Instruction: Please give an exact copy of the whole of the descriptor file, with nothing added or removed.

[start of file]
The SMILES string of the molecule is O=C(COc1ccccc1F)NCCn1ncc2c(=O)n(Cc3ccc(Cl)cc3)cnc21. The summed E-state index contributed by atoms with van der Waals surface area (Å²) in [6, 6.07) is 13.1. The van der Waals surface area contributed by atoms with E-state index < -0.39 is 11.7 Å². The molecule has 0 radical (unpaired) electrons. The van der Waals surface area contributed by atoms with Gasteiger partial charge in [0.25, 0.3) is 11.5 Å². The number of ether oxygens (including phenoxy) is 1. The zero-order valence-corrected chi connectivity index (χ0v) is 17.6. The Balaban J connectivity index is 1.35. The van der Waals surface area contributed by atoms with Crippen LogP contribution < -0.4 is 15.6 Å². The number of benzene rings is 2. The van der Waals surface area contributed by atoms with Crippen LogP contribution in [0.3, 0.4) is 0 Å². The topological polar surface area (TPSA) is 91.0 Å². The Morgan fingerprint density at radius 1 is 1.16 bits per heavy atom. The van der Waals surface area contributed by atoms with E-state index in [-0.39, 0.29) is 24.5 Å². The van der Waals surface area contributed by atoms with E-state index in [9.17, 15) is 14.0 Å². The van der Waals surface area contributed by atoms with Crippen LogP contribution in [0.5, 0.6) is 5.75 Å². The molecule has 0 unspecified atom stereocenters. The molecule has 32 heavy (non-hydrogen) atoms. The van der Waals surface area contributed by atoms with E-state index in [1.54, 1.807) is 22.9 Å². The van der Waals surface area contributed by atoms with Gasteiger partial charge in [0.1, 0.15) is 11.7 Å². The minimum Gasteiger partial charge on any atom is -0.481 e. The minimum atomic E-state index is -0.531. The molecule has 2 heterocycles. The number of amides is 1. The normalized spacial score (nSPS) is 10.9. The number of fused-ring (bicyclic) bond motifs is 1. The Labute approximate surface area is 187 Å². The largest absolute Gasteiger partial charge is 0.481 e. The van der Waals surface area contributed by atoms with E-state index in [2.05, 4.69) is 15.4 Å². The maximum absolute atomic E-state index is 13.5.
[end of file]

The SMILES string of the molecule is O=C(COc1ccccc1F)NCCn1ncc2c(=O)n(Cc3ccc(Cl)cc3)cnc21. The summed E-state index contributed by atoms with van der Waals surface area (Å²) in [6, 6.07) is 13.1. The van der Waals surface area contributed by atoms with E-state index < -0.39 is 11.7 Å². The molecule has 0 radical (unpaired) electrons. The van der Waals surface area contributed by atoms with Gasteiger partial charge in [0.25, 0.3) is 11.5 Å². The number of ether oxygens (including phenoxy) is 1. The zero-order valence-corrected chi connectivity index (χ0v) is 17.6. The Balaban J connectivity index is 1.35. The van der Waals surface area contributed by atoms with Crippen LogP contribution < -0.4 is 15.6 Å². The number of benzene rings is 2. The van der Waals surface area contributed by atoms with Crippen LogP contribution in [0.3, 0.4) is 0 Å². The topological polar surface area (TPSA) is 91.0 Å². The Morgan fingerprint density at radius 1 is 1.16 bits per heavy atom. The van der Waals surface area contributed by atoms with E-state index in [-0.39, 0.29) is 24.5 Å². The van der Waals surface area contributed by atoms with E-state index in [9.17, 15) is 14.0 Å². The van der Waals surface area contributed by atoms with Crippen LogP contribution in [0.5, 0.6) is 5.75 Å². The molecule has 0 unspecified atom stereocenters. The molecule has 32 heavy (non-hydrogen) atoms. The van der Waals surface area contributed by atoms with E-state index in [1.54, 1.807) is 22.9 Å². The van der Waals surface area contributed by atoms with Gasteiger partial charge in [0.1, 0.15) is 11.7 Å². The minimum Gasteiger partial charge on any atom is -0.481 e. The minimum atomic E-state index is -0.531. The molecule has 2 heterocycles. The number of amides is 1. The normalized spacial score (nSPS) is 10.9. The number of fused-ring (bicyclic) bond motifs is 1. The Labute approximate surface area is 187 Å². The largest absolute Gasteiger partial charge is 0.481 e. The van der Waals surface area contributed by atoms with E-state index in [2.05, 4.69) is 15.4 Å². The maximum absolute atomic E-state index is 13.5.